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Nurse Staffing Effects on Patient Outcomes

Safety-Net and Non-Safety-Net Hospitals

Blegen, Mary A., PhD, RN, FAAN*; Goode, Colleen J., PhD, RN, FAAN; Spetz, Joanne, PhD*; Vaughn, Thomas, PhD; Park, Shin Hye, MS, RN, PhD(c)*

doi: 10.1097/MLR.0b013e318202e129
Original Articles

Background Nurse staffing has been linked to hospital patient outcomes; however, previous results were inconsistent because of variations in measures of staffing and were only rarely specific to types of patient care units.

Objective To determine the relationship between nurse staffing in general and intensive care units and patient outcomes and determine whether safety net status affects this relationship.

Research Design A cross-sectional design used data from hospitals belonging to the University HealthSystem Consortium.

Subjects Data were available for approximately 1.1 million adult patient discharges and staffing for 872 patient care units from 54 hospitals.

Measures Total hours of nursing care [Registered Nurses (RNs), Licensed Practical Nurses, and assistants] determined per inpatient day (TotHPD) and RN skill mix were the measures of staffing; Agency for Healthcare Research and Quality risk-adjusted safety and quality indicators were the outcome measures.

Results TotHPD in general units was associated with lower rates of congestive heart failure mortality (P<0.05), failure to rescue (P<0.10), infections (P<0.01), and prolonged length of stay (P<0.01). RN skill mix in general units was associated with reduced failure to rescue (P<0.01) and infections (P<0.05). TotHPD in intensive care units was associated with fewer infections (P<0.05) and decubitus ulcers (P<0.10). RN skill mix was associated with fewer cases of sepsis (P<0.01) and failure to rescue (P<0.05). Safety-net status was associated with higher rates of congestive heart failure mortality, decubitus ulcers, and failure to rescue.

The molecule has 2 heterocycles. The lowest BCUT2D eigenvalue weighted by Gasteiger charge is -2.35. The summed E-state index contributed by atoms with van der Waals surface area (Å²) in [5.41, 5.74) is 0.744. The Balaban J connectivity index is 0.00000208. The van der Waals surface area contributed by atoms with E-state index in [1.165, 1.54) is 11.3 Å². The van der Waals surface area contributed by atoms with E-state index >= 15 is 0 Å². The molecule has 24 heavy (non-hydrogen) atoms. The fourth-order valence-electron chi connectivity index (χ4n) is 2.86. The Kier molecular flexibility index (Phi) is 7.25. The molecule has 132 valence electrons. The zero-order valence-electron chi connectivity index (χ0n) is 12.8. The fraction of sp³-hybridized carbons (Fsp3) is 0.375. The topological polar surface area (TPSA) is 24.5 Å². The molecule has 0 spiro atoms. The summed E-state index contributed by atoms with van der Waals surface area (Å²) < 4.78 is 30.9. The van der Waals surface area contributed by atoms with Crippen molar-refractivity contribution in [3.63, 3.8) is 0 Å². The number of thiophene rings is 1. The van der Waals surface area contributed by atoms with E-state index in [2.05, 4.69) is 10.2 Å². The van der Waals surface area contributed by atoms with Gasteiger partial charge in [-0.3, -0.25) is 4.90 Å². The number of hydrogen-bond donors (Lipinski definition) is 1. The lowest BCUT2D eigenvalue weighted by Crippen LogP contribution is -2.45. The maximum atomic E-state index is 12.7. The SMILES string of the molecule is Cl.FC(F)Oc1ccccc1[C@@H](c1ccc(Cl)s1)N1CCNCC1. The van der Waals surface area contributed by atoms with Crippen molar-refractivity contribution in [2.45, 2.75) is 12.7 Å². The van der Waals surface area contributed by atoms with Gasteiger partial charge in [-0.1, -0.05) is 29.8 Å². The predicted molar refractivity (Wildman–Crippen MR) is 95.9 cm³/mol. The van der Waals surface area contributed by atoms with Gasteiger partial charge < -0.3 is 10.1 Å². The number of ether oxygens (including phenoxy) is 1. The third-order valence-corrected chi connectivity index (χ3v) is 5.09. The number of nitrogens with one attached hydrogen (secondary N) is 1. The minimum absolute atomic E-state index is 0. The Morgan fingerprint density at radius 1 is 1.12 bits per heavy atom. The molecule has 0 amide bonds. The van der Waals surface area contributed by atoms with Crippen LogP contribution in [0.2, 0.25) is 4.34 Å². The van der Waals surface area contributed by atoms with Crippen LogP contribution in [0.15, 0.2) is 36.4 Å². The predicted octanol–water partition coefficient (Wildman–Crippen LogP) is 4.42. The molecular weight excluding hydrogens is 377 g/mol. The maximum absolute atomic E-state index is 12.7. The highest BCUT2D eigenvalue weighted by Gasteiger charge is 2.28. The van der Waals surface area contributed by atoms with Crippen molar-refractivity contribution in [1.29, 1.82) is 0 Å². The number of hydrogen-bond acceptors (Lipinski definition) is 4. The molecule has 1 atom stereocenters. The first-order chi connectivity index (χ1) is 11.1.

Conclusions Higher nurse staffing protected patients from poor outcomes; however, hospital safety-net status introduced complexities in this relationship.

*Department of Community Health Systems, School of Nursing, University of California, San Francisco, CA

College of Nursing, University of Colorado at Denver, Denver, CO

Department of Health Management, College of Public Health, University of Iowa, Iowa city, IA

Reprints: Mary A. Blegen, PhD, RN, FAAN, Department of Community Health Systems, School of Nursing, University of California, San Francisco, CA. e-mail:

© 2011 Lippincott Williams & Wilkins, Inc.